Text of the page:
With inflation running at a 40-year high, Gemcorp is daily getting calls and questions from clients asking if they need to have their jewelry re-appraised. As cliché as it sounds, our answer is most often, “It depends”. Let’s dive into that answer a bit.

According to Forbes Magazine, jewelry sales “went through the roof” during the pandemic period starting late 2020 into mid-2022. According to Bureau of Economic Analysis (BEA) data, the personal consumption of jewelry reached $94.6 billion in 2021, up over 50% from the $62.3 billion spent in 2020.

Leading the pack during that time seemed to be fine watches, due in large part to no increase in production (supply) by most major manufacturers, a strong secondary market (increase in demand), new sources of and amounts of disposable income for consumers. We saw more new fine watch sources for the consumer during the pandemic, including retailers, online firms, flippers, and “get rich trading watches” infomercials. All contributed to a run-up in prices that have since plummeted. Many people used that time to update the values of their jewelry and watches to have appropriate insurance coverage.

Beginning mid-2022, there has been a steady drop (there are always exceptions) in the prices of secondary market watches. Since mid-2021, there has been no significant change in the price of gold, though it has a persistent ebb and flow toward and away from the $2,000 per troy ounce level. The price of both natural and lab-created diamonds has continued to drop throughout 2023. All of this is good news for the jewelry consumer because prices are down. Especially with the troubles going on in the world, it’s anyone’s guess what the next 6 to 12 months and beyond will bring.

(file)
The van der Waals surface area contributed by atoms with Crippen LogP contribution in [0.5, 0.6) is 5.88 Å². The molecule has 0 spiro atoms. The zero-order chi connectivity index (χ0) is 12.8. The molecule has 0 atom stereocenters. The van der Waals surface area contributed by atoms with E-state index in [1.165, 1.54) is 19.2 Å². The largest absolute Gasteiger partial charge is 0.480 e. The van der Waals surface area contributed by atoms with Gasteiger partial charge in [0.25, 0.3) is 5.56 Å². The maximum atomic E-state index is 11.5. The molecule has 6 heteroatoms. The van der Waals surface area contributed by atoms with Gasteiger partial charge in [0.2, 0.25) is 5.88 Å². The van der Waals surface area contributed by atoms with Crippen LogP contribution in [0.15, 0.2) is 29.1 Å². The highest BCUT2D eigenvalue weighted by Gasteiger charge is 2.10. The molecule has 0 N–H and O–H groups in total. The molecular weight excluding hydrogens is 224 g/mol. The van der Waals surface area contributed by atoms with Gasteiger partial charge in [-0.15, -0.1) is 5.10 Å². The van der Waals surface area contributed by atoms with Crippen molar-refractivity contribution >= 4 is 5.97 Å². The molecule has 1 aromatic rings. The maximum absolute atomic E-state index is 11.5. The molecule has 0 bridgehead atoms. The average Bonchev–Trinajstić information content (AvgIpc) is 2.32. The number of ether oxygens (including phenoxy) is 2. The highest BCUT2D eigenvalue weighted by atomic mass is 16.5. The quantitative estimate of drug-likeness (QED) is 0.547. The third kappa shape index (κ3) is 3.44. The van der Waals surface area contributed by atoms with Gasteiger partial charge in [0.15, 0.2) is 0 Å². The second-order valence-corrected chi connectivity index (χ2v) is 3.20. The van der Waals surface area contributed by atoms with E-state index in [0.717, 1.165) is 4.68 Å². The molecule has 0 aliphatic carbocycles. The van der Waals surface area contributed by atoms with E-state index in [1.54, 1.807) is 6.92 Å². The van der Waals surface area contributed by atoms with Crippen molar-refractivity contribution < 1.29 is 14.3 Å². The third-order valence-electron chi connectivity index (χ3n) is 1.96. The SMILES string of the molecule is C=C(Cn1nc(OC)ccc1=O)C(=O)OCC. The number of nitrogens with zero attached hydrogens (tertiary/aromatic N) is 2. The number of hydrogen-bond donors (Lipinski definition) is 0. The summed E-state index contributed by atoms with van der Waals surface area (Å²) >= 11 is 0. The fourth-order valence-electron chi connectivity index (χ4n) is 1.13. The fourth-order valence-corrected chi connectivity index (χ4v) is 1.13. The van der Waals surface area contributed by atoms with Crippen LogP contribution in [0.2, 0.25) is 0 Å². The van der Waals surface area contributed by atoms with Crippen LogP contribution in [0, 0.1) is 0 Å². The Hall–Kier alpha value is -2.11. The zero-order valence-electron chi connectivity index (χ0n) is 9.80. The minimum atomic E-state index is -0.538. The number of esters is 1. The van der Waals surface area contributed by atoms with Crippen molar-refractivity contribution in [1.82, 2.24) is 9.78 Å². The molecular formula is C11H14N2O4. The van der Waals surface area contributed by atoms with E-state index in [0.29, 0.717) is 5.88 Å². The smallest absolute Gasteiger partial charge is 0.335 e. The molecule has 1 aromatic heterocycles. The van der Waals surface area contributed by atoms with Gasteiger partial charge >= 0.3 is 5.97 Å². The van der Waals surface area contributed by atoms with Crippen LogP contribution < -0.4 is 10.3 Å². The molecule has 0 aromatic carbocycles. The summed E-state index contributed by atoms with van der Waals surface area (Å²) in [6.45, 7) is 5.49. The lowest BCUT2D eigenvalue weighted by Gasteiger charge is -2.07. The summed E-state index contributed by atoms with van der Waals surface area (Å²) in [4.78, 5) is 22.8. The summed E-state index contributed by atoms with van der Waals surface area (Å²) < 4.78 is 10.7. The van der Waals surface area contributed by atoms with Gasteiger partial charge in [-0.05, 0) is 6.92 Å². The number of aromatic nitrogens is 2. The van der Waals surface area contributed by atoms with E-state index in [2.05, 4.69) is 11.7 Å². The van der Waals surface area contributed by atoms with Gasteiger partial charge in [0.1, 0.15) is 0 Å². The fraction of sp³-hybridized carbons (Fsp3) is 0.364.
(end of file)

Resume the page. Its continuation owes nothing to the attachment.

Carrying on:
Now to address the “it depends” answer. Most consumers have their jewelry appraised to obtain insurance coverage. The first bit of information that every consumer should know is how your particular insurance company handles a claim. Generally speaking, there are two ways; it is important to know what coverage you have, and any limitations stated in the policy.

Replacement Value Coverage

The most common coverage is “Replacement Value.” In the event of a loss and using an adjuster, the insurance company finds the lowest price for a like-kind-and-quality item. This becomes your claim settlement amount and is often less than the purchase price or the appraised value, but you are once again “whole”. Adjusters have special relationships with vendors outside of the consumer retail market. Your premium and the maximum limit of their liability is set by the appraised amount, the claim is often settled for less. Especially with a Replacement Value policy, you want to make sure the value stated is not above the current actual market value. Otherwise, you will be paying much more premium than you should.

Agreed Value Coverage

Less common is “Agreed Value” coverage. Not every company offers (most do not) these policies and they generally have a higher premium than a replacement policy. However, in the event of a proven loss, the insurance company pays you directly.

So, “it depends” if your appraised values reflect the present state of the market. If you are insured for prices at the peak of the market, a re-appraisal will reduce your annual premium for either type of policy. If such an item was acquired at a higher than present market value, it may not feel so good that you are experiencing a “loss” from your purchase price. If your policy is reflective of prices of over 5 years, a new valuation is recommended… it just depends!